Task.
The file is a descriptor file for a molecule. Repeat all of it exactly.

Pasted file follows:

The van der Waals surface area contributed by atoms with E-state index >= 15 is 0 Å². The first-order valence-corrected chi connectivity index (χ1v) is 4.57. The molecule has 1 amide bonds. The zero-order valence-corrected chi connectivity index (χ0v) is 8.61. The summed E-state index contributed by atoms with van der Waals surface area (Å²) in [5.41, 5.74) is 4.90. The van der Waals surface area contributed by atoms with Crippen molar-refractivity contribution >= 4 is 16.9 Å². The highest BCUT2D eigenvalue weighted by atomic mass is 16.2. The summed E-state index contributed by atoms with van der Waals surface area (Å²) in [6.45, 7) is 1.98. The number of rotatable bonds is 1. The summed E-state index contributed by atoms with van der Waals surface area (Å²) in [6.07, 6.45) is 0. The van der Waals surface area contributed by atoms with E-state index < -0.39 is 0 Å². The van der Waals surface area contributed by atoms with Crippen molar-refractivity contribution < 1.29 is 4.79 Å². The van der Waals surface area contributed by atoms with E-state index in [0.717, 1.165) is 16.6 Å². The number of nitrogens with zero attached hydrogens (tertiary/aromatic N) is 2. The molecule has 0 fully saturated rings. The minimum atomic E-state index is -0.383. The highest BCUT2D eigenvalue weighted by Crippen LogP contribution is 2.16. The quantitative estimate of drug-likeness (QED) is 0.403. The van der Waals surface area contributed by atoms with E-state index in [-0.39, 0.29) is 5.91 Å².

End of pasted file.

The van der Waals surface area contributed by atoms with E-state index >= 15 is 0 Å². The first-order valence-corrected chi connectivity index (χ1v) is 4.57. The molecule has 1 amide bonds. The zero-order valence-corrected chi connectivity index (χ0v) is 8.61. The summed E-state index contributed by atoms with van der Waals surface area (Å²) in [5.41, 5.74) is 4.90. The van der Waals surface area contributed by atoms with Crippen molar-refractivity contribution >= 4 is 16.9 Å². The highest BCUT2D eigenvalue weighted by atomic mass is 16.2. The summed E-state index contributed by atoms with van der Waals surface area (Å²) in [6.45, 7) is 1.98. The number of rotatable bonds is 1. The summed E-state index contributed by atoms with van der Waals surface area (Å²) in [6.07, 6.45) is 0. The van der Waals surface area contributed by atoms with E-state index < -0.39 is 0 Å². The van der Waals surface area contributed by atoms with Crippen molar-refractivity contribution < 1.29 is 4.79 Å². The van der Waals surface area contributed by atoms with E-state index in [0.717, 1.165) is 16.6 Å². The number of nitrogens with zero attached hydrogens (tertiary/aromatic N) is 2. The molecule has 0 fully saturated rings. The minimum atomic E-state index is -0.383. The highest BCUT2D eigenvalue weighted by Crippen LogP contribution is 2.16. The quantitative estimate of drug-likeness (QED) is 0.403. The van der Waals surface area contributed by atoms with E-state index in [-0.39, 0.29) is 5.91 Å².